Three-year-old Accelerate Long Island has been quietly investing in biotech and clean-gen startups, building an MIT-styled mentoring program and pulling together the stray ends of the entrepreneurial ecosystem via dinners, bootcamps and other forms of meetups. So far so good, but now what? We check in with executive director Mark Lesko for a recap and a few hints on what’s coming. In his words:
WAY BEYOND ADVOCACY: Accelerate Long Island is principally a seed fund and we’re really the only seed fund that invests in biotech and clean tech on Long Island. Accelerate provides $50,000 matching grants and we match investments from our investment partners Topspin Partners and Jove Equity through their Long Island Emerging Technologies Fund.
SWEET SIX: We’ve invested in six companies so far – Codagenix (Stony Brook University) Goddard Labs (Stony Brook’s incubator), Polynova (Stony Brook University), Sulfcrete (BNL), SynchroPET (BNL) and Traverse Biosciences (Stony Brook University) – and are poised to announce our next investments in the upcoming weeks. Our portfolio companies are doing very well at things like winning startup pitch competitions, obtaining federal and state grant funding, getting admitted to the Start-Up NY program and, most importantly, raising additional capital.
WE ALSO: Accelerate Long Island is also designing a new mentorship program and helps build our entrepreneurial ecosystem on Long Island by such things as holding our regular BioCEO dinners, Ideacamps for tech entrepreneurs at the Huntington Launchpad and we recently issued a definitive Startups Report that, among other things, listed Long Island’s 14 hottest tech startups.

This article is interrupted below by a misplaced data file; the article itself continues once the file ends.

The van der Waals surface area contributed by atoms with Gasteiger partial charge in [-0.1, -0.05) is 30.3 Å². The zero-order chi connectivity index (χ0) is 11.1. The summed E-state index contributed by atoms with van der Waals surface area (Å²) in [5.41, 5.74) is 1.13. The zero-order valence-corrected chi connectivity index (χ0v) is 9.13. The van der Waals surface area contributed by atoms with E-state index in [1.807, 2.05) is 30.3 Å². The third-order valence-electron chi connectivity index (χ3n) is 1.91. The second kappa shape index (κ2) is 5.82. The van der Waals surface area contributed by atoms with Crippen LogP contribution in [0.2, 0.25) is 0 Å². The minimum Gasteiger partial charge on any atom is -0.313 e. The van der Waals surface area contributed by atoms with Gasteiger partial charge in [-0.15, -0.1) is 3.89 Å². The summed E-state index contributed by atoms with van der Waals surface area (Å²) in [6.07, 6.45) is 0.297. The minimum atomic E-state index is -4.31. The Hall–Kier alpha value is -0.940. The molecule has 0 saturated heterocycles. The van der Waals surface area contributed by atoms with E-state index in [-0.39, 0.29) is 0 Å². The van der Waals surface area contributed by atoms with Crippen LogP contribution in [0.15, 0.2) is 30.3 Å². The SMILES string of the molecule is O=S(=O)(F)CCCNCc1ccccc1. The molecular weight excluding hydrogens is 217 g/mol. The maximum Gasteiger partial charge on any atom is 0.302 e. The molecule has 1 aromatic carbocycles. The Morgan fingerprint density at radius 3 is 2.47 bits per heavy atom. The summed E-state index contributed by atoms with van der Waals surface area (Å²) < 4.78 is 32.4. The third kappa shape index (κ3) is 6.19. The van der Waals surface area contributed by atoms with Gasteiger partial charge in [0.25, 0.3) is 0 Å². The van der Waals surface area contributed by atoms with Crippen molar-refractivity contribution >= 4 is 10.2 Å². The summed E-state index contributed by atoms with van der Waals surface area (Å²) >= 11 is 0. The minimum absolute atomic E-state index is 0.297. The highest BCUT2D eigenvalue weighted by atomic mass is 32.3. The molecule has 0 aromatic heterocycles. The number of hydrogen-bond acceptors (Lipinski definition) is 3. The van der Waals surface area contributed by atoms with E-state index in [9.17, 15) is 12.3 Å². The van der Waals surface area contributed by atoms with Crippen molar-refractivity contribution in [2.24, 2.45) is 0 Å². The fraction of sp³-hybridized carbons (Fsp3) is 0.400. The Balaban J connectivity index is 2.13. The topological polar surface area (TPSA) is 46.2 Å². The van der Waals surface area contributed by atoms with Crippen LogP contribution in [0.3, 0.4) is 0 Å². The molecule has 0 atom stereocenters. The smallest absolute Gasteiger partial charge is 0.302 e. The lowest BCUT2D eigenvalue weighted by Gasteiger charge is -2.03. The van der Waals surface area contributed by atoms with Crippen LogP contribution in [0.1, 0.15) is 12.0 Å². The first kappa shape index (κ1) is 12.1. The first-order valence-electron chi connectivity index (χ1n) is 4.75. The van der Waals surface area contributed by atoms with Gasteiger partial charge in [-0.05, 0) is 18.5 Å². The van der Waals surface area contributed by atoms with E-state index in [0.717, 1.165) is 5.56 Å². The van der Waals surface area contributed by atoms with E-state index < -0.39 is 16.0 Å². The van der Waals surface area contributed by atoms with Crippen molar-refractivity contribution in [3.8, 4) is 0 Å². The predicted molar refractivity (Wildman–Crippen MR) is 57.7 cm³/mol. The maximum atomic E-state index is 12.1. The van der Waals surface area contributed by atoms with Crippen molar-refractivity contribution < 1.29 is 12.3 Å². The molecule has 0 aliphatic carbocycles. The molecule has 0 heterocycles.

OH, AND: We recently learned that we will receive a $1.5 million investment from New York’s Empire State Development Corp. that will be the basis of a much larger second seed fund that Accelerate will manage and we expect to announce soon some very exciting news about our partners in that effort.
MAKING REAL PROGRESS: Over the past three years Long Island has experienced a lot of positive momentum and I would specifically mention, along with Accelerate Long Island, the existence of the Launchpad co-working spaces around Long Island, the Center for Biotechnology’s recent award of a multi-million dollar “REACH” grant from the NIH to support the commercialization of biotechnologies, and the groundbreaking alliance between Cold Spring Harbor Laboratory and the North Shore-LIJ Health System.
BUT: The primary gaps in the ecosystem are the lack of early stage seed and angel funding and the relative lack of business talent. Developing expertise around obtaining federal grants to commercialize technologies is also a hurdle and, for those companies that are scaling, they are having a tough time recruiting technical talent, particularly software programmers.
BANG THE DRUM: We can definitely do a better job of getting the word out about all of the positive developments in the entrepreneurial ecosystem so that we can start to generate increased excitement on Long Island regarding some positive economic news in the region.
COMING SOON: We’re also working now to position a potential sleeping giant – collectively, Hofstra University’s graduate programs at its Zarb School of Business, the Law School, the Medical School and the Engineering School – so that those schools can groom business talent to partner with the world class researchers on Long Island to develop the next generation of great tech-based startups here on Long Island.